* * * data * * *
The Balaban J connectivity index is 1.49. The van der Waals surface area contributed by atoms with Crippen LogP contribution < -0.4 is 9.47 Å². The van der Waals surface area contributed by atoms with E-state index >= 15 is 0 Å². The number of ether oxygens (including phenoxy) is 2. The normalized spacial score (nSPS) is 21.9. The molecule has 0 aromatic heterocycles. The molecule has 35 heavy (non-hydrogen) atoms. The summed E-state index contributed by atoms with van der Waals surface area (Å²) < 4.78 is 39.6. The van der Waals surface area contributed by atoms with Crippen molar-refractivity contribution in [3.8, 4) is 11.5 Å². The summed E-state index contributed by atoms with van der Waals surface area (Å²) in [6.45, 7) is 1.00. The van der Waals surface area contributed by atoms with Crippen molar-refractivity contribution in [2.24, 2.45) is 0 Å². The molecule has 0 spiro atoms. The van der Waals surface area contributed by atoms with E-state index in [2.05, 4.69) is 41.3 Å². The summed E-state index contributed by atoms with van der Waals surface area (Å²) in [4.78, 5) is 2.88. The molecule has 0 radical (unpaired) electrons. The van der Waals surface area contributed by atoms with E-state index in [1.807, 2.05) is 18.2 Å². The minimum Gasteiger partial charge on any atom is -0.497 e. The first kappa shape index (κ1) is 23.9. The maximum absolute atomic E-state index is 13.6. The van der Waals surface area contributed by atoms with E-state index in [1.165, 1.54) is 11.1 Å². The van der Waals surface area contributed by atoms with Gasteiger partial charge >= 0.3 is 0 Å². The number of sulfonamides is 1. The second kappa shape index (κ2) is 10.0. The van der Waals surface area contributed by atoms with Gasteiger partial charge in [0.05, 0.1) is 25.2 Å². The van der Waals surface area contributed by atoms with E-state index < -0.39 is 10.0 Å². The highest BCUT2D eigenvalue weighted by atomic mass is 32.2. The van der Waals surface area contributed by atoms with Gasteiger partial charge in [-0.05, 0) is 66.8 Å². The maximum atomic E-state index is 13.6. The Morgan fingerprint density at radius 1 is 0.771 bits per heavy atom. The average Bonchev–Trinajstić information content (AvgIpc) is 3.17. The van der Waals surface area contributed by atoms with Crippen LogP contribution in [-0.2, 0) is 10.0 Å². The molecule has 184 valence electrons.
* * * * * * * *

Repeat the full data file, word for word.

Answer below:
The Balaban J connectivity index is 1.49. The van der Waals surface area contributed by atoms with Crippen LogP contribution < -0.4 is 9.47 Å². The van der Waals surface area contributed by atoms with E-state index >= 15 is 0 Å². The number of ether oxygens (including phenoxy) is 2. The normalized spacial score (nSPS) is 21.9. The molecule has 0 aromatic heterocycles. The molecule has 35 heavy (non-hydrogen) atoms. The summed E-state index contributed by atoms with van der Waals surface area (Å²) < 4.78 is 39.6. The van der Waals surface area contributed by atoms with Crippen molar-refractivity contribution in [3.8, 4) is 11.5 Å². The summed E-state index contributed by atoms with van der Waals surface area (Å²) in [6.45, 7) is 1.00. The van der Waals surface area contributed by atoms with Crippen molar-refractivity contribution in [2.24, 2.45) is 0 Å². The molecule has 0 spiro atoms. The van der Waals surface area contributed by atoms with E-state index in [2.05, 4.69) is 41.3 Å². The summed E-state index contributed by atoms with van der Waals surface area (Å²) in [4.78, 5) is 2.88. The molecule has 0 radical (unpaired) electrons. The van der Waals surface area contributed by atoms with E-state index in [1.807, 2.05) is 18.2 Å². The minimum Gasteiger partial charge on any atom is -0.497 e. The first kappa shape index (κ1) is 23.9. The maximum absolute atomic E-state index is 13.6. The van der Waals surface area contributed by atoms with E-state index in [1.165, 1.54) is 11.1 Å². The van der Waals surface area contributed by atoms with Gasteiger partial charge >= 0.3 is 0 Å². The number of sulfonamides is 1. The second kappa shape index (κ2) is 10.0. The van der Waals surface area contributed by atoms with Gasteiger partial charge in [0.05, 0.1) is 25.2 Å². The van der Waals surface area contributed by atoms with E-state index < -0.39 is 10.0 Å². The highest BCUT2D eigenvalue weighted by atomic mass is 32.2. The van der Waals surface area contributed by atoms with Gasteiger partial charge in [-0.05, 0) is 66.8 Å². The maximum atomic E-state index is 13.6. The Morgan fingerprint density at radius 1 is 0.771 bits per heavy atom. The average Bonchev–Trinajstić information content (AvgIpc) is 3.17. The van der Waals surface area contributed by atoms with Crippen LogP contribution in [-0.2, 0) is 10.0 Å². The molecule has 184 valence electrons.